Aluminum Vs Steel frames

Hey guys...I'm just wondering what the difference between Steel and aluminum frames(i know they are different weights) but is there anything else?

Oh and the big thing i worry about is steel frames rust?



steel rusts when the power coating wears off, it would take a long time with no protection to weaken the frame

There isn't a huge difference in weight between steel and aluminum framed bikes. Aluminum is a weaker material, so it takes more of it to make it as strong as steel. I think Honda started to use aluminum for the bling factor. Check out the Euro bikes, most of them still use steel frames, and a lot of those bikes are still lighter.

MAIN difference is the alu frames are way stiffer then the steel ones, so better for motocross, but worse for offroad.


Not a huge difference...biggest difference is in the cosmetic department.

so i guess the question i have left is should i let the steel frame detour me from buying a kx 125? because i like that bike way better than the Honda but i worry about it rusting

i cant tell a difference but i guess the resonance is different and the aluminum is supposedly harsher...

Steel rusts, and the powdercoat wears off and looks like poop

That sucks...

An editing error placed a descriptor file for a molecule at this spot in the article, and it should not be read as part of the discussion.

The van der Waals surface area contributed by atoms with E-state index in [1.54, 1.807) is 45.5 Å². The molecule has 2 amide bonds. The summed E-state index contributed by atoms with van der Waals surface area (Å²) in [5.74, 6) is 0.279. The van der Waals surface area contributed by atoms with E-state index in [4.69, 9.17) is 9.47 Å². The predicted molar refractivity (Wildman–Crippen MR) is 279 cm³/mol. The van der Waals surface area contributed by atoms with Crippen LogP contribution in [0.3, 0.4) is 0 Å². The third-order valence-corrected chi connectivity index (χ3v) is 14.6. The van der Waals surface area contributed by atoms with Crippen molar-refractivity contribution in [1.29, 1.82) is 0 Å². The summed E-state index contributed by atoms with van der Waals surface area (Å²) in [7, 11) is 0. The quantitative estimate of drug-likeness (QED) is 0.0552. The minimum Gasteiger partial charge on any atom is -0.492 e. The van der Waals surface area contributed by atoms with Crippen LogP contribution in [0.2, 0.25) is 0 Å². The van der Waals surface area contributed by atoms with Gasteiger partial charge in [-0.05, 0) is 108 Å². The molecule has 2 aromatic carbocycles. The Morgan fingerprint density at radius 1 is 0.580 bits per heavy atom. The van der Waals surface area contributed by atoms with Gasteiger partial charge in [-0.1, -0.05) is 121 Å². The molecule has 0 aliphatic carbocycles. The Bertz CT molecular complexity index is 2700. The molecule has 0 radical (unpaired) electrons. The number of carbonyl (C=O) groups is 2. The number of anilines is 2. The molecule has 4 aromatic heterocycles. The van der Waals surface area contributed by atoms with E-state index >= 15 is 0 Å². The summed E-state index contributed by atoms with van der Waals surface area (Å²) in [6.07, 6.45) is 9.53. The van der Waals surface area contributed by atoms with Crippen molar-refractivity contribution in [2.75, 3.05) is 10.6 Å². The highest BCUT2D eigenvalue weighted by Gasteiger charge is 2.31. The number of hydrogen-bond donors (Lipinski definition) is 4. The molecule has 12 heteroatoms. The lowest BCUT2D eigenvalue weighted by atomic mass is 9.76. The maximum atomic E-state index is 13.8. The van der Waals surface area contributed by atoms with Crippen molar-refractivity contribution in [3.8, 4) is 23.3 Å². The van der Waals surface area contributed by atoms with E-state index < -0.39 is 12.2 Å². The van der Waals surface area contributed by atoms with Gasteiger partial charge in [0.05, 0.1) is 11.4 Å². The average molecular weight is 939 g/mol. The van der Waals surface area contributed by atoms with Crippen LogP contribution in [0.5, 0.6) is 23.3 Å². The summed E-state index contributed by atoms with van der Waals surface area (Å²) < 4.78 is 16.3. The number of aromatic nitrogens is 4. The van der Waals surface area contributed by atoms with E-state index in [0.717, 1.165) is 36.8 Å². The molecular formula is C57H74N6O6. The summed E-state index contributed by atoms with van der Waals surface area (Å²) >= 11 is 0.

my 1996 steel cr frame is just starting to look like poop. if the frame is powder coated well, it lasts for a looonnggg time.

as for diffrences, the stiffness of the frame. i love my 96. would not traid it for the world or an ALM. cr frame.

MAIN difference is the alu frames are way stiffer then the steel ones, so better for motocross, but worse for offroad.


Im not sure the hardening process used by the manufactures but Aluminum is not harder than Steel. Aluminum just has odd vibrations that get transmitted into the rider so it feels stiffer.

I don't know much but I have ridden plenty of high end aluminum bicycles as well as good steel framed ones and my experience has been that while an aluminum frame is almost always lighter, it is also stiffer and more fatiguing to ride.

This seems to be due to the fact that, for any given equivalent strength, steel has greater elasticity than aluminum. This means that when a manufacturer builds a frame to last it can lack compliance and give a rough ride.